Aloma Barnes, author of Dunbar: The Neighborhood, The School, And The People 1940-1965
, is a retired nurse. Her book Dunbar
is a novel about the beginnings of Tucson and how early segregation took place. A second edition of the book is scheduled for release this month. This interview has been edited and condensed.
Can you talk a little more about the segregation and how it impacted Dunbar's community?
Well, Dunbar wouldn't have existed if it wasn't for the law that separated blacks and whites. The whole thing about having the school in Dunbar was so that blacks could attend. When people migrated there, they selected their homes based on the school—just like any parent would do now. Dunbar's neighborhood then grew up from that school.
What were some reactions you got from publishing Dunbar? Especially those who still live in the community.
If people weren't happy, I told them to pick up a pen and make it better. You throw a stone in a pond and it makes a ripple, is how I look at it. I write very simply and I've been told that people were happy about the book and that it was about time. People who still live there say it's as if "history came alive" and those comments are what make it worth it.
How has Dunbar changed since these segregated times?
It's a small neighborhood. Six blocks long, five blocks wide and used to be a mix of blacks, whites, Hispanics and Indians. But now, it's 98 percent white because of other places in town and because they can afford it. The Dunbar school is still standing but the original has been renovated on Second Street and 11th Avenue. The church is still there too. They're making a museum about Dunbar's history soon. They even have a dance studio and an active barbershop.
What inspired you to write Dunbar?
Well, I’m a retired nurse. I live in the Dunbar neighborhood so it kind of just fell in my lap and it seemed like it was time for a story like this to come. The school reunion happened in 2015 and I had begun my research for the book in 2013.
What did you find difficult about the research?
History of black people, there isn't much of it. I think of it like this, history of caucasian shells are all at the surface of the water but those black shells, you have to dig and dig and dig until you get seaweed-which isn't a shell. It was very difficult but I was talking to contacts from the reunion, finding clips from the library of Civil Rights movement news from back then and the book that Gloria Smith wrote about Dunbar. She's one heck of a researcher. But, I could only go back so far because the archives only started in 1965 so it was as if almost everything before that was lost. I couldn't even find many obituaries.
Do you wish you would have done anything differently now that you think of it?
I am not familiar with all the sites and fact-checking options. I would have hired a student to read it and fact check it with a critical eye. I relied on my own research and that was frustrating because when you are writing non-fiction, you need to make sure every fact, comma, just everything is correct. Otherwise it's not non-fiction.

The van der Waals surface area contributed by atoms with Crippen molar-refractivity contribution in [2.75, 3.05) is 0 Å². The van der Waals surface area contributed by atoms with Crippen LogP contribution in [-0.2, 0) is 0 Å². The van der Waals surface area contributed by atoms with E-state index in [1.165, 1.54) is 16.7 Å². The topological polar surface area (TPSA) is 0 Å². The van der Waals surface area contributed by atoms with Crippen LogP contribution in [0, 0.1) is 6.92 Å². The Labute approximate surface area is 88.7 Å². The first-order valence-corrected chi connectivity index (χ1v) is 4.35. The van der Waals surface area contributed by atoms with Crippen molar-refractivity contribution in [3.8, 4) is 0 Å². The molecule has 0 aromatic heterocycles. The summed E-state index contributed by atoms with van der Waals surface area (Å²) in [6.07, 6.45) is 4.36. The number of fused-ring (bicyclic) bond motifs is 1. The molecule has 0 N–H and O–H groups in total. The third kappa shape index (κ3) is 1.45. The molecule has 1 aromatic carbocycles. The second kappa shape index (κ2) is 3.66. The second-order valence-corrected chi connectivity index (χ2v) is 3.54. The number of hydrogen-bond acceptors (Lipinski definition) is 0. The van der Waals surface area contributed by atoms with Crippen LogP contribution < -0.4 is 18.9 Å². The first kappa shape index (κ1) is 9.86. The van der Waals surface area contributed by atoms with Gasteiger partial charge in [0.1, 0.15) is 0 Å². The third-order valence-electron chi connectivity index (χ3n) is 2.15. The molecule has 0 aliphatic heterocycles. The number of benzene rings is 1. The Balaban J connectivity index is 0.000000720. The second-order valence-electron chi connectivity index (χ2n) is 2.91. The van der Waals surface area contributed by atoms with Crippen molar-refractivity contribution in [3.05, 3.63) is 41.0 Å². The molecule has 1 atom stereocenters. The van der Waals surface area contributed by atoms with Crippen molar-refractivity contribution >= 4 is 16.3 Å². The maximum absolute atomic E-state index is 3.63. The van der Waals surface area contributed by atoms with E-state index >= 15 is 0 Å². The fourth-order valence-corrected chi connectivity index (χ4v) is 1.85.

How did you get ahold of all your sources?
The reunion people were still very active in the school. It happens every couple of years and they give out a booklet with everyone’s contact information. That is how I was able to get a hold of Morgan Maxwell Jr.—who is still alive and happened to be my first source. After talking to him, I was able to go from there and talk to others.
How long did it take you to write Dunbar?
I started writing in 2015. I had to do an outline. I knew I was talking about the school first and then went from there. I’ve learned that if one path is going wrong, you need to chose a different one and that happened to me a few times. I happened to bump into people in Marana at the time and that’s actually how Mrs. Maxwell appeared in the book too. But hey, I’m a rookie writer so at that time it all made sense to me.
If you were to describe Dunbar in just a few words, what would they be?
A glimpse into the life of the school, neighborhood, who lived there, what was happening during the 25 years that the book took place during. Really, just a snapshot.
Do you stay in touch with any of the sources mentioned in the book?
Some of them are right here in town still but a lot of them have passed on.
What was your favorite part about writing Dunbar?
Finishing it, there was so much that went into it, making sure it was perfect. It's almost like being pregnant, you have to care about the child in your stomach for nine months and that's how it was writing the book. It's not perfect but it's my first and for people who didn't like it, I encourage them to pick up a pen and paper and make it better. The most rewarding feeling was holding that copy in my hand.
Do you plan to make a second book?
I’m planning to write several books, but not about Dunbar. I hope someone can pick up where I left off and continue the story. With non-fiction, everything you put in the book must be a fact. Your fact-checks need to be backed up with a person or a book. Attribution is very important—I’ve added a few footnotes on some pages but mostly everyone is mentioned in the bibliography. I did this all on my own—didn’t have anyone help me but if I had known for the future, I would have someone who is familiar with fact-checking and have about one or two readers look at my work before publishing it. A historian that I look up to is Doris Kearns Goodwin—I like to tell a story and when you get anecdotal comments that helps move the story along and makes it easier to read.